Pop’s hearing gets worse when Betty’s around. That means every weekend he hears less of me. I’ll say something and he’ll turn to her and ask, “What did he say?” But when Betty’s back at Presby. Homes for the week, Pop, in general, hears me just fine.
I’m tugged between relief and resentment at everything Betty does for Pop. Her presence makes me feel like a leech for living here. Betty’ll say, “I have to earn my keep.” And I’ll say back, “No, you don’t.” Because she doesn’t, and I do. But she likes to cater to Pop; and he prefers her care to mine. In sooth, she was a nurse for two years some sixty years ago. But, now? Betty can’t entirely care for herself. That’s why her brother moved her out of her condo and into a Presby. Homes assisted living apartment. What this means is, on the weekends, I’m playing caregiver to two old-timers—when I really only signed up for one.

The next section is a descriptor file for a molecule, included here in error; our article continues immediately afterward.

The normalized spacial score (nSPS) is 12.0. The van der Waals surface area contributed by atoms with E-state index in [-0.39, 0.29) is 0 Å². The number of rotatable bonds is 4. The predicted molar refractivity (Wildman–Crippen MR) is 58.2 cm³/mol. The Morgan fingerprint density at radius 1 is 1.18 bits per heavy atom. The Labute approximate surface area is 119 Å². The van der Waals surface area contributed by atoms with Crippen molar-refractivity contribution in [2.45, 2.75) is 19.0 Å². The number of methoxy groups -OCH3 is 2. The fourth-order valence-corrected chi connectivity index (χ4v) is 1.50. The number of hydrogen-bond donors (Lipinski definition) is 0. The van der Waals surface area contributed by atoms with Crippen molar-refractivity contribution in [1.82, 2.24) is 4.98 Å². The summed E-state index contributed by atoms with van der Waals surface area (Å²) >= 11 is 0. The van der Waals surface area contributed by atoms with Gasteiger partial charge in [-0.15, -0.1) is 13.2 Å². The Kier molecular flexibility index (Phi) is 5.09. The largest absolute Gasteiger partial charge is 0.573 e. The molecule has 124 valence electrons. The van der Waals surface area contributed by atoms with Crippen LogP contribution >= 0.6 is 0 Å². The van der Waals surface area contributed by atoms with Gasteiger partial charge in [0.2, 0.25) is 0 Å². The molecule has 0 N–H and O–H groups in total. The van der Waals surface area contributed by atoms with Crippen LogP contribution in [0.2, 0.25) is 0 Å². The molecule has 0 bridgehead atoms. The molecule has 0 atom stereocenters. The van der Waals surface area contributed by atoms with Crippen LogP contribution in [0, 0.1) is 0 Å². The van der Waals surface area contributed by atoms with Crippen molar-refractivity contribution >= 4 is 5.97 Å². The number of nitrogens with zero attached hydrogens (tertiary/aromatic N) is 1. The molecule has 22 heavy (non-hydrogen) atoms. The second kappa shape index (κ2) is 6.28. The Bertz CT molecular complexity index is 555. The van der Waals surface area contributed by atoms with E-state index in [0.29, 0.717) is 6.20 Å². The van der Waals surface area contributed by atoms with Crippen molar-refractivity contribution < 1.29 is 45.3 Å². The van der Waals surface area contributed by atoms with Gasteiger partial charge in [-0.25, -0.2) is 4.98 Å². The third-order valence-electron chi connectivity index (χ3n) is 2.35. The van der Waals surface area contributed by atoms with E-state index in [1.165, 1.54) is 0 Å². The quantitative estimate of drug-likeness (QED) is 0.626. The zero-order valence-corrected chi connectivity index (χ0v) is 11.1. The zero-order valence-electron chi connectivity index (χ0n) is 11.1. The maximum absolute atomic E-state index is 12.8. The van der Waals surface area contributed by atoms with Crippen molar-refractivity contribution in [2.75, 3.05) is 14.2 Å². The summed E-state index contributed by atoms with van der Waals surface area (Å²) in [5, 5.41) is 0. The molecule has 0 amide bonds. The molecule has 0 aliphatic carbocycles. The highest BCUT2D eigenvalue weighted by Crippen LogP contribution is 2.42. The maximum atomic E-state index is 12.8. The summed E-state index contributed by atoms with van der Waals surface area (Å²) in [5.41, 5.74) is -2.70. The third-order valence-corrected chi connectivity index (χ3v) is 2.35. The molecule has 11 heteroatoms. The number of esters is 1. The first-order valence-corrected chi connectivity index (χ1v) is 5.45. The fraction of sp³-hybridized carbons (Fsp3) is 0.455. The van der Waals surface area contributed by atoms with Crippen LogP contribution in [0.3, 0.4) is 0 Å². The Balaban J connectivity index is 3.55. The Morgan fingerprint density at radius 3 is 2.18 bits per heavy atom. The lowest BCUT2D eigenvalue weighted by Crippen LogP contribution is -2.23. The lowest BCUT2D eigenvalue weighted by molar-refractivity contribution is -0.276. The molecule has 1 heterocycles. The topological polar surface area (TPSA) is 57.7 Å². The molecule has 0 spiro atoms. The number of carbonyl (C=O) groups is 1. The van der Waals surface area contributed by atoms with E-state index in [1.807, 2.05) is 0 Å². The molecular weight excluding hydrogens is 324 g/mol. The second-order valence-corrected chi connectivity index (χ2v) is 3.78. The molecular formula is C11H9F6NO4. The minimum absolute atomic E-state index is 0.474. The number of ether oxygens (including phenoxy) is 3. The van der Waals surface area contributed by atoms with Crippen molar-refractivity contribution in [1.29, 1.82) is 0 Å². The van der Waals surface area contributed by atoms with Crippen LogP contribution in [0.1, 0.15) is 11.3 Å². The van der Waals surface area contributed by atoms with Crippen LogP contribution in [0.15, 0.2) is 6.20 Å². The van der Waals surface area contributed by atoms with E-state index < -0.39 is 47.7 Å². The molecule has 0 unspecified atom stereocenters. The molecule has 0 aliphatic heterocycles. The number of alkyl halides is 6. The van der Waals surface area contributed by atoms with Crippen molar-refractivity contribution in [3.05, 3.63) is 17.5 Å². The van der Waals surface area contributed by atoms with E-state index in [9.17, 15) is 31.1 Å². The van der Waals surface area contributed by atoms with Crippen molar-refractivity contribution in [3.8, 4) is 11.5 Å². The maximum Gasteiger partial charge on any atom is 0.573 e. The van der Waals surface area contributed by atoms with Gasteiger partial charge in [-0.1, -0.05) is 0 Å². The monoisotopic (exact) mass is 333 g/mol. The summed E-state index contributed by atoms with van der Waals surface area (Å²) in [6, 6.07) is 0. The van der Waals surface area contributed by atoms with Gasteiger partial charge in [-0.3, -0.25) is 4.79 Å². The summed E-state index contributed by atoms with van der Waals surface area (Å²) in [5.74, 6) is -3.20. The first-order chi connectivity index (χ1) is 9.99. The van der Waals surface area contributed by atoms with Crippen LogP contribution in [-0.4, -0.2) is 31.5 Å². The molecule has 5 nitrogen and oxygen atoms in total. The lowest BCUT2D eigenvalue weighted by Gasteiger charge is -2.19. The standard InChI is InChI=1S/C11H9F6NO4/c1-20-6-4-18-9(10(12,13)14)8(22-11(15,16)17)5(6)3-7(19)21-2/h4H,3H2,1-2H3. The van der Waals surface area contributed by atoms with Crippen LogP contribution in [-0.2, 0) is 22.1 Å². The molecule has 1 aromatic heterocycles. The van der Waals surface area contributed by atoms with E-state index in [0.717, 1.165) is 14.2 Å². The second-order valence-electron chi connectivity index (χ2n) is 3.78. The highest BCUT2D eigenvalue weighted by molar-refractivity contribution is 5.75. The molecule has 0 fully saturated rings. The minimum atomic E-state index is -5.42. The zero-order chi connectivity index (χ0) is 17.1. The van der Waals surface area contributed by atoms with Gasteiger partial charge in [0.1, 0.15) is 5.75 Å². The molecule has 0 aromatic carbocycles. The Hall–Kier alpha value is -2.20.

Last weekend I caught Pop tweezing whiskers from Betty’s chin. She hadn’t asked him to do it, but he didn’t like looking at them.
Betty avoids the kitchen whenever I use it. This is fine, since I’d rather not share it.
Yesterday, Pop decided to test the second floor smoke detector by standing on a chair and holding a lit match to it. I was at rehearsal at the time. Said smoke detector is now noticeably scorched.
And every morning, that bird with the most annoying chirp…
6 June 2005